During COVID-19 Pandemic, SE community will receive additional Smovey Ring discount
During COVID-19 Pandemic, SE community will receive additional Smovey Ring discount
During this coronavirus pandemic, I am working primarily with telehealth via Zoom and accepting a limited number of new cases. Please call me directly to discuss your interest and needs (949) 910-5654
Some people start therapy when a life crisis occurs. For others, there are nagging, negative long term patterns they want to change. Therapy may be short term to resolve a specific issue or extend for longer periods as needed. I work with adults (18+) and couples in both short and long term therapy.
Making a connection with a therapist is a vital factor for an effective working relationship. It is important to check in with yourself about how you feel in relation to the therapist right from the first telephone conversation. Sometimes it is evident that I may not be the best suited therapist for you and I will help point you in another direction. There are times when I am not accepting new clients but am glad to speak with you and help with other referrals.
The subject of fees and questions about health insurance is important to discuss up front. My hourly rate is $125; however whenever possible I try to be reasonably flexible in adjusting fees with a sliding scale based on need and my availability. I regretfully do not work directly with any iinsurance panels at this time, but will provide a superbill for out of network billing when feasible.
Once an appointment is set, you may click on the link below to print:
Please complete and bring to appointment. If you have any questions, we can discuss at appointment time. If you are unable to print, please arrive 10-15 early for your first appointment and a clipboard with these forms will be in the waiting room for you.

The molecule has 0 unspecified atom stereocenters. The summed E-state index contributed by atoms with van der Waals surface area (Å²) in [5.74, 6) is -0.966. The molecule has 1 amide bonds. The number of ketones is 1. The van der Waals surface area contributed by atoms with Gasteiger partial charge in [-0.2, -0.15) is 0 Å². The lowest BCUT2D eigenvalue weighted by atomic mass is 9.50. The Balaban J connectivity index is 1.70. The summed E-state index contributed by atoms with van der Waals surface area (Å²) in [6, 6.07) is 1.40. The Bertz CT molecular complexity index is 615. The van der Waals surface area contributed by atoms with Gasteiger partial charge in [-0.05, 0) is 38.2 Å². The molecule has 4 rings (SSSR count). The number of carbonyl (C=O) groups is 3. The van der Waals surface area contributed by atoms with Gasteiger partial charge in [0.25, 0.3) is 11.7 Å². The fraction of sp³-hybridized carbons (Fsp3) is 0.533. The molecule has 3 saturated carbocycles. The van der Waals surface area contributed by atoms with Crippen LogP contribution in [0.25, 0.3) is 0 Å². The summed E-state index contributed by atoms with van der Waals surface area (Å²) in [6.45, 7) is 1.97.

The office is a one story building near the downtown village of San Clemente:
161 Avenida Cabrillo, San Clemente, CA 92672 (map on home page)
Typically there is plenty of free lot and street parking, as well as a few spaces directly in front of the building. As you enter the waiting room, you will see a light switch on the wall to your right with my name on it. Please turn it on to let me know you've arrived; I will be out at the time of our appointment.
I am a volunteer facilitator for this non-profit, free support group for parents who are struggling with their kids (young adolescents to adults) and feel stuck about how to move forward. It can be a very effective addition to personal therapy.
BILY offers parent-to-parent support, education, and awareness of available community resources. We provide effective tools that promote structure and consistency on the part of the parent and accountability with progression toward self-reliance on the part of the child and/or young adult. We offer a safe environment where parents are made to feel comfortable discussing the struggles they are facing. The ability to share openly is essential if ineffective parenting patterns are to be broken. We encourage parents to set their own goals for their household and we support them as they work toward attaining those goals.
The group meets every Tuesday night (except holdidays) from 6:30-8:30 pm at the San Clemente Presbyterian Church located at:
119 N Avenida De La Estrella
San Clemente, CA 92672
To RSVP for a meeting, click below for BILY website or e-mail the BILY team at:
Therapists often choose this profession because we, like most people, have experienced painful conflict and various forms of trauma. As I work with clients, I am aware that we are partners on the roller coaster of life. We all share some variation on the continuum of the human experience: need, expectation, love, connection, abuse/neglect, loss, pain, fear, to name a few. We run, we hide, we fight and often we find resilience to emerge as whole. This work is my passion, sharing and holding moments of difficulty and celebrating when clarity and connection blossom. There is a freedom in being able to look at ourselves with expanding perspective, increased humility and even a touch of humor, whenever possible.
Who knew at age fourteen when I befriended an adoring gang of "juvenile delinquents" that this so-called "acting out phase" would be a major lesson in learning about myself, family, culture, race, socio-economic class, drugs, alcohol, sexual assault, police, the law and more. Fortunately I emerged relatively unscathed from experiences I knew were risky.